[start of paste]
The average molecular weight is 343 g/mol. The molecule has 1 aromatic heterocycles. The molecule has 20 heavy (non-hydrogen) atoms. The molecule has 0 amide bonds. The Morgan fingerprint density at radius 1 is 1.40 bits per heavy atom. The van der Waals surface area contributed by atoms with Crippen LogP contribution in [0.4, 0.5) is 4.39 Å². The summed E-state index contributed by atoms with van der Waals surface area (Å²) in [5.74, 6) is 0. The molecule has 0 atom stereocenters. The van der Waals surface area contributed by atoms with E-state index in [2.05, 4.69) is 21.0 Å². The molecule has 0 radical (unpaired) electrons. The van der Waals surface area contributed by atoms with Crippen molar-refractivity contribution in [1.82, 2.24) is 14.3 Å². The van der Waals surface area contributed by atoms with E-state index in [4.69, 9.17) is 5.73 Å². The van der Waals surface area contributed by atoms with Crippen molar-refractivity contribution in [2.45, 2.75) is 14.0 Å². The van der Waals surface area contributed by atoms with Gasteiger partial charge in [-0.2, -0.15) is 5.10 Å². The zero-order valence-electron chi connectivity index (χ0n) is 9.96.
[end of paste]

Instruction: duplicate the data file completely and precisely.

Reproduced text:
The average molecular weight is 343 g/mol. The molecule has 1 aromatic heterocycles. The molecule has 20 heavy (non-hydrogen) atoms. The molecule has 0 amide bonds. The Morgan fingerprint density at radius 1 is 1.40 bits per heavy atom. The van der Waals surface area contributed by atoms with Crippen LogP contribution in [0.4, 0.5) is 4.39 Å². The summed E-state index contributed by atoms with van der Waals surface area (Å²) in [5.74, 6) is 0. The molecule has 0 atom stereocenters. The van der Waals surface area contributed by atoms with E-state index in [2.05, 4.69) is 21.0 Å². The molecule has 0 radical (unpaired) electrons. The van der Waals surface area contributed by atoms with Crippen molar-refractivity contribution in [1.82, 2.24) is 14.3 Å². The van der Waals surface area contributed by atoms with E-state index in [4.69, 9.17) is 5.73 Å². The van der Waals surface area contributed by atoms with Crippen molar-refractivity contribution in [2.45, 2.75) is 14.0 Å². The van der Waals surface area contributed by atoms with Gasteiger partial charge in [-0.2, -0.15) is 5.10 Å². The zero-order valence-electron chi connectivity index (χ0n) is 9.96.